In this integrated approach key components of the preparation phase include readiness activities, creation of a home base and workplace, and orienting the ego state system to present reality. Somatic work, managing symptoms, creating safety, and constructive avoidance are also key concepts.

If possible, dual attention stimuli (DAS) or bilateral stimulation such as eye movements, tapping, and audio stimulation should be introduced during this phase. DAS can be used throughout sessions while working on readiness activities with clients who are sufficiently grounded. For more vulnerable clients, bilateral stimulation will be used only to reinforce and strengthen readiness activities if and when the client system can tolerate it without distress. Bilateral stimulation seems to increase focus and reinforce stability and activities related to safe place development, resource development, ego strengthening, and stress reduction. With more dissociated people, use of DAS may have to be postponed.

Getting Acquainted with the Ego State System

Those voices or inner conversations described by our clients are those of their internal parts. They appear to clients to be in a chaotic situation that often echoes their families and childhood homes. It makes sense that they are “living” in the client’s mind or brain, even if the client is not happy with that idea and doesn’t particularly want to interact with the parts. This work marks the beginning of building functional structure and differentiation.

The client needs to meet the ego states. The client and the system may know directly or only indirectly of each other’s existence and roles. The when and where of this meeting will be client specific. Clients may feel as if they are taking in very abused foster children. Their attitudes toward the parts vary. We must accurately gauge empathy for the system parts and developmental readiness for this work by listening to language and watching body language. Do we hear the parts describe themselves with self-hatred, loathing, loneliness, and isolation? We note if the client’s descriptive language is abusive, empathic, distant, or stern.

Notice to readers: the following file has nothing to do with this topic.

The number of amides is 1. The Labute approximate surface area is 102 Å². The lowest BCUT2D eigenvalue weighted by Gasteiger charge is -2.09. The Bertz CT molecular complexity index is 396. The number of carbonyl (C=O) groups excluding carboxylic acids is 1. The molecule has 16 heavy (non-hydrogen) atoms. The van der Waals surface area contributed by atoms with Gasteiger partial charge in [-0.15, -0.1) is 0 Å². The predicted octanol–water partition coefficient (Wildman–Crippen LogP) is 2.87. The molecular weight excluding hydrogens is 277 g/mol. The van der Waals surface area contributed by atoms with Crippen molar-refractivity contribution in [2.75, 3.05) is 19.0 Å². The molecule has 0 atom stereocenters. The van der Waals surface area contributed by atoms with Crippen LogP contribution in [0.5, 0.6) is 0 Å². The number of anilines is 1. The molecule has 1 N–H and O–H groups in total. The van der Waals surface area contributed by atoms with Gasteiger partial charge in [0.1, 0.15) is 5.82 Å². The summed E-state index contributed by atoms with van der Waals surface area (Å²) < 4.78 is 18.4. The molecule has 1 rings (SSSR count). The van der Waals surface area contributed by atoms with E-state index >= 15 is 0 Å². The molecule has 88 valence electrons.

Clients are informed about the ways in which they are likely to be misinterpreted by the system: like actual children, the parts may be listening when clients least expect it. Even if they are angry at these parts, they may be able and willing to modify their language. They need to criticize the behavior, not the part. We note if there are stern, harsh critics or perfectionists in the group. Bullies can be seen as once having had a protector role. It is important to tell the client that having an inner critical voice could prevent punishment in childhood. In helping the client learn about the parts, interweaves are used: “How old were you when that part had to take on that critical function? What was going on in your life? What was good about having that part function in that way?”

Creating a Home Base and a Workplace

The creation of a home base is a new idea for many survivors. It can offer safety, privacy, and relaxation for the internal parts system. This is a different place from the adult client’s safe place. An explanation I use is that metaphorically speaking, the ego states “have to be somewhere.”

Home base is also a metaphor for privacy, with doors and boundaries for some clients who had none, or have lost them. For some clients and their parts, a home base is impossible in the beginning because no place is safe. When the client first develops this space, it may look barren and unprotective. Alternatively, the home base may have to be part of the client’s actual home. Once found, some parts want to stay close by, while others may refuse to go to the home base initially. Some parts can be shunned by others and may need a separate space or one connected by a hall or breezeway. This usually evolves positively over time.

A workplace where ego states can be accessed and therapy sessions with the ego states can take place is also created. Clients may be comfortable including a conference room in their home base. They may wish to use the therapist’s office setting or a familiar place for the workplace. There are many techniques for accessing ego states: the round table (also known as a conference table), the Gestalt empty chair, and so on.